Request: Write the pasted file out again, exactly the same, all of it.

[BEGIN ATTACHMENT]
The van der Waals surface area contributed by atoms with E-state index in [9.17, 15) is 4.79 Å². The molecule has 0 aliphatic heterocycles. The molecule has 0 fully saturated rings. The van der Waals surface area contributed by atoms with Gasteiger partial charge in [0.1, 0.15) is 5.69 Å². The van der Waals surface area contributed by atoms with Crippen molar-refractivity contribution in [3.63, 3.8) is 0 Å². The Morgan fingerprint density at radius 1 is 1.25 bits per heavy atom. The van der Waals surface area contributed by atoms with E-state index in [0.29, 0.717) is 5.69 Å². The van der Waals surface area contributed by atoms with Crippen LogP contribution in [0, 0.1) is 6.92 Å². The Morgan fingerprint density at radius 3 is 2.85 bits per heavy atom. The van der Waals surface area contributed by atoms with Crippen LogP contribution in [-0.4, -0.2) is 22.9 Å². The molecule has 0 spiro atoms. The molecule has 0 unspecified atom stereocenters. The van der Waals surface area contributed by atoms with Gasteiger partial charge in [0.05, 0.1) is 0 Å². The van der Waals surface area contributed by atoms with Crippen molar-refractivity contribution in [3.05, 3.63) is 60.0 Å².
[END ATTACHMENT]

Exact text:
The van der Waals surface area contributed by atoms with E-state index in [9.17, 15) is 4.79 Å². The molecule has 0 aliphatic heterocycles. The molecule has 0 fully saturated rings. The van der Waals surface area contributed by atoms with Gasteiger partial charge in [0.1, 0.15) is 5.69 Å². The van der Waals surface area contributed by atoms with Crippen molar-refractivity contribution in [3.63, 3.8) is 0 Å². The Morgan fingerprint density at radius 1 is 1.25 bits per heavy atom. The van der Waals surface area contributed by atoms with E-state index in [0.29, 0.717) is 5.69 Å². The van der Waals surface area contributed by atoms with Crippen LogP contribution in [0, 0.1) is 6.92 Å². The Morgan fingerprint density at radius 3 is 2.85 bits per heavy atom. The van der Waals surface area contributed by atoms with Crippen LogP contribution in [-0.4, -0.2) is 22.9 Å². The molecule has 0 spiro atoms. The molecule has 0 unspecified atom stereocenters. The van der Waals surface area contributed by atoms with Gasteiger partial charge in [0.05, 0.1) is 0 Å². The van der Waals surface area contributed by atoms with Crippen molar-refractivity contribution in [3.05, 3.63) is 60.0 Å².